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Nature Conservancy v. Wilder Corp. of Delaware


December 16, 2008


The opinion of the court was delivered by: Michael M. Mihm United States District Judge


This matter is before the Court on Plaintiff and Counter-Defendant Nature Conservancy's Motion to Dismiss Counts I, II, and III of the Counterclaims. For the reasons set forth below, Plaintiff's Motion to Dismiss [#44] is GRANTED.


Plaintiff, The Nature Conservancy (the "Conservancy"), entered into an agreement dated February 22, 2000, with Defendant, Wilder Corporation of Delaware ("Wilder") (hereinafter referred to as the "Purchase Agreement"). Pursuant to the Purchase Agreement, Wilder agreed to sell the Conservancy 6,660 acres of land, together with buildings and improvements, in Fulton County, Illinois, for $16,350,000.00. The Conservancy purchased this property for use as a nature preserve. The Purchase Agreement was subsequently amended by an Amendment to Purchase Agreement dated March 7-8, 2000 (the "Amendment"). As provided in the Purchase Agreement, upon closing the Conservancy leased the property back to Wilder via a lease dated April 21, 2000 (the "Lease").

The Conservancy brought this action against Wilder for breach of contract. Plaintiff's Motion for Partial Summary Judgment was granted in part and denied in part. After additional alleged contamination was discovered, the Court allowed Plaintiff to reopen discovery and also allowed Defendant to bring counterclaims for set-off. Plaintiff has now moved to dismiss Counts I, II, and III of the Amended Counterclaims for Set-off. The matter is fully briefed, and this Order follows.


Courts have traditionally held that a complaint should not be dismissed unless it appears from the pleadings that the plaintiff could prove no set of facts in support of her claim which would entitle her to relief. See Conley v. Gibson, 355 U.S. 41 (1957); Gould v. Artisoft, Inc., 1 F.3d 544, 548 (7th Cir. 1993). Rather, a complaint should be construed broadly and liberally in conformity with the mandate in Federal Rules of Civil Procedure 8(f). More recently, the Supreme Court has phrased this standard as requiring a showing sufficient "to raise a right to relief beyond a speculative level." Bell Atlantic Corp. v. Twombly, 127 S.Ct. 1955, 1965 (2007).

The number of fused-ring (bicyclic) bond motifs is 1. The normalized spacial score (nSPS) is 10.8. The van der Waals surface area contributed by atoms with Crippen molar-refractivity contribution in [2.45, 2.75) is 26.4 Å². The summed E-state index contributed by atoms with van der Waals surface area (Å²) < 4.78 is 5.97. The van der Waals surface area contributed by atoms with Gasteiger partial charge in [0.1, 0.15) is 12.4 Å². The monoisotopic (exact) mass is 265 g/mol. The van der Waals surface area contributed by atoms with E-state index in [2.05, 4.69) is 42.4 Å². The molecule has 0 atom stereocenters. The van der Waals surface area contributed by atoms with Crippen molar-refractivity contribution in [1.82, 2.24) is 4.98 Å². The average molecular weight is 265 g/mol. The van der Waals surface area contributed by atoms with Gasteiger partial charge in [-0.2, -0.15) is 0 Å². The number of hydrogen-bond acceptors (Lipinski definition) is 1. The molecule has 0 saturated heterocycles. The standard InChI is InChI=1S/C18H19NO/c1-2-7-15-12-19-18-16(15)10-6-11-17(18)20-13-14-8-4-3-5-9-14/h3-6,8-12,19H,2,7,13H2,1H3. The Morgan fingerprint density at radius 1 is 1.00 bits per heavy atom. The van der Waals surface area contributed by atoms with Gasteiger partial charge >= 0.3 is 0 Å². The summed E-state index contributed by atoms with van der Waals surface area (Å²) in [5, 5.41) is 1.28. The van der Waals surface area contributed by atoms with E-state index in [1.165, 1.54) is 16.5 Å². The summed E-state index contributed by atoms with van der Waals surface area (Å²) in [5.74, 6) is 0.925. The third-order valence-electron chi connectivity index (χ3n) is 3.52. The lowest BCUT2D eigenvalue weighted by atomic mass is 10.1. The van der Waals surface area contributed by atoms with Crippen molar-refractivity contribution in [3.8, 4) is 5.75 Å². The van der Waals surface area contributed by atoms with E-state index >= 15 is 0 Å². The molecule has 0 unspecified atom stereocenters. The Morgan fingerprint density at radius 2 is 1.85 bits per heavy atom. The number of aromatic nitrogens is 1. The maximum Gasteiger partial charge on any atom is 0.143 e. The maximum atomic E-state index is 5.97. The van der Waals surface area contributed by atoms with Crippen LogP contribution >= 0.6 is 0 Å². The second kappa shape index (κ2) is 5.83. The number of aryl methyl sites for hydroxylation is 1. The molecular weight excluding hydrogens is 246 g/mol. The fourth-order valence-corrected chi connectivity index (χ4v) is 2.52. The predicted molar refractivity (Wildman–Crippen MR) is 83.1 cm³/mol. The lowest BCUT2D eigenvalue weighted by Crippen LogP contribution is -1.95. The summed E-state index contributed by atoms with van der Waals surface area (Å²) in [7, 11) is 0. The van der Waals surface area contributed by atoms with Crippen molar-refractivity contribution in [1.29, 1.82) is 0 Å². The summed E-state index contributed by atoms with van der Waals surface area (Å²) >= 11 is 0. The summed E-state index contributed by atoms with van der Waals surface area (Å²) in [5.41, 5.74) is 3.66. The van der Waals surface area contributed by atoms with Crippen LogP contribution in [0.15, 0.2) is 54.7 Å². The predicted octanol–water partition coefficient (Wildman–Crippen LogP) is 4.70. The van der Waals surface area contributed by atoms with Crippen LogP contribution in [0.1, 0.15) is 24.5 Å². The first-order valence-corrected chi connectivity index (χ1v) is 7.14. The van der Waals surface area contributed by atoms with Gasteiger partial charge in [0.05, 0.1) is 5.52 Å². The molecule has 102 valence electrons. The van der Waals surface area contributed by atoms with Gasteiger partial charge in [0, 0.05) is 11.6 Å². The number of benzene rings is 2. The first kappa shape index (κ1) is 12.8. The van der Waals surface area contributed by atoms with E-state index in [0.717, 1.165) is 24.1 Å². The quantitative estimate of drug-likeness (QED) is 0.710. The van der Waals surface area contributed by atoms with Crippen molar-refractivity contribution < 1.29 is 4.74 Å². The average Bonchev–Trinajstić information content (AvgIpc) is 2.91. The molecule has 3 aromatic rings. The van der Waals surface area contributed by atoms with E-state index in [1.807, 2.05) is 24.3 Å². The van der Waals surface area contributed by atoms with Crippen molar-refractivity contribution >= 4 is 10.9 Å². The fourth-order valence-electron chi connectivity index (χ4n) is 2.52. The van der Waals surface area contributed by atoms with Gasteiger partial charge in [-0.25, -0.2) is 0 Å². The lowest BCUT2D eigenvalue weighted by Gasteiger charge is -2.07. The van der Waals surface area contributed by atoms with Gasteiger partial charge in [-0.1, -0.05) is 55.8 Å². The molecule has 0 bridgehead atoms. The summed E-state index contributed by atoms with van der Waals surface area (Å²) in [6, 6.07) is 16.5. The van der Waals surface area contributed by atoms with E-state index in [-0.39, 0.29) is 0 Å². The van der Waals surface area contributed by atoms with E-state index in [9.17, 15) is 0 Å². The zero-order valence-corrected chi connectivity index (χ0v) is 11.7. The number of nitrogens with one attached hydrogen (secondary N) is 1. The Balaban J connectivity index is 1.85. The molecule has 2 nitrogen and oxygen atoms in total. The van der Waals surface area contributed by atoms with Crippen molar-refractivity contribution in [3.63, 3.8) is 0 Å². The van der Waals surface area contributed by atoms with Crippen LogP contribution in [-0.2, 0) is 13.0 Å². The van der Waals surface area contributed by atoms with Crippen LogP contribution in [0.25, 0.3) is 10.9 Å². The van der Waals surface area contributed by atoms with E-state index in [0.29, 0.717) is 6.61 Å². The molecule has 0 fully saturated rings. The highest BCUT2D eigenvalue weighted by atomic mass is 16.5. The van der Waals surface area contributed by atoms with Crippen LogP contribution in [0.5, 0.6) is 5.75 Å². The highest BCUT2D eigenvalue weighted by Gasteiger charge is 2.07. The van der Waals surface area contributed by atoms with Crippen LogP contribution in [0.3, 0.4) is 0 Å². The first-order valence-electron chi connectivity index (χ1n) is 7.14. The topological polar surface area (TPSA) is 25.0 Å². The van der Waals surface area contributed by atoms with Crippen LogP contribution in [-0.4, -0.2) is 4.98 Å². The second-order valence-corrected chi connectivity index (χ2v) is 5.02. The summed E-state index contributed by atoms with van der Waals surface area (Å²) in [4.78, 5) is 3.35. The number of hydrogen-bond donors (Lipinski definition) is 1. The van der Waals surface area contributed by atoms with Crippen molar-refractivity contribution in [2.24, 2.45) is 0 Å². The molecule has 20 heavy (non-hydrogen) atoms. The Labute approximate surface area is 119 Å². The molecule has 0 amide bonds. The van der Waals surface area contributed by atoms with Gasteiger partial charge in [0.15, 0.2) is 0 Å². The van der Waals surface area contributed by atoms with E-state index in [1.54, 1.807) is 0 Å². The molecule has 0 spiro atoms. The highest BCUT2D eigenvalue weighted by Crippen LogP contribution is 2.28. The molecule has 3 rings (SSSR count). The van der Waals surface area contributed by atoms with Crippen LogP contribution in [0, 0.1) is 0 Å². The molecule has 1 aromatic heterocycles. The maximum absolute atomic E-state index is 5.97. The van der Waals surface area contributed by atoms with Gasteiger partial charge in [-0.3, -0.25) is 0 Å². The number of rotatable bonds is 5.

For purposes of a motion to dismiss, the complaint is construed in the light most favorable to the plaintiff; its well-pleaded factual allegations are taken as true, and all reasonably-drawn inferences are drawn in favor of the plaintiff. See Albright v. Oliver, 510 U.S. 266, 268 (1994); Hishon v. King & Spalding, 467 U.S. 69 (1984); Lanigan v. Village of East Hazel Crest, 110 F.3d 467 (7th Cir. 1997); M.C.M. Partners, Inc. V. Andrews-Bartlett & Assoc., Inc., 62 F.3d 967, 969 (7th Cir. 1995); Early v. Bankers Life & Cas. Co., 959 F.2d 75 (7th Cir. 1992).

In its counterclaims, Wilder claims damages from the Conservancy's alleged breach of a provision in the Lease binding the Conservancy to not act in a way that interferes with Wilder's use of the property for its farming operations. Specifically, Wilder alleges that an agent of the Conservancy removed a pump from service and failed to repair or replace it to operate the levee pumps in an adequate manner, causing flooding of Wilder's fields and damage to its crops (Count I). Alternatively, Wilder contends that the Conservancy was negligent in its maintenance of the drainage system on the property, causing significant damage to Wilder's crops (Count II). Wilder further claims that the Conservancy's conduct in failing to repair or replace the pump constituted a violation of the Illinois Drainage Code, 70 ILCS 606 1-1 et seq. (Count III). Finally, Wilder alleges breach of an oral contract to pay for its labor and materials in repairing a levee at the request of the Conservancy (Count IV).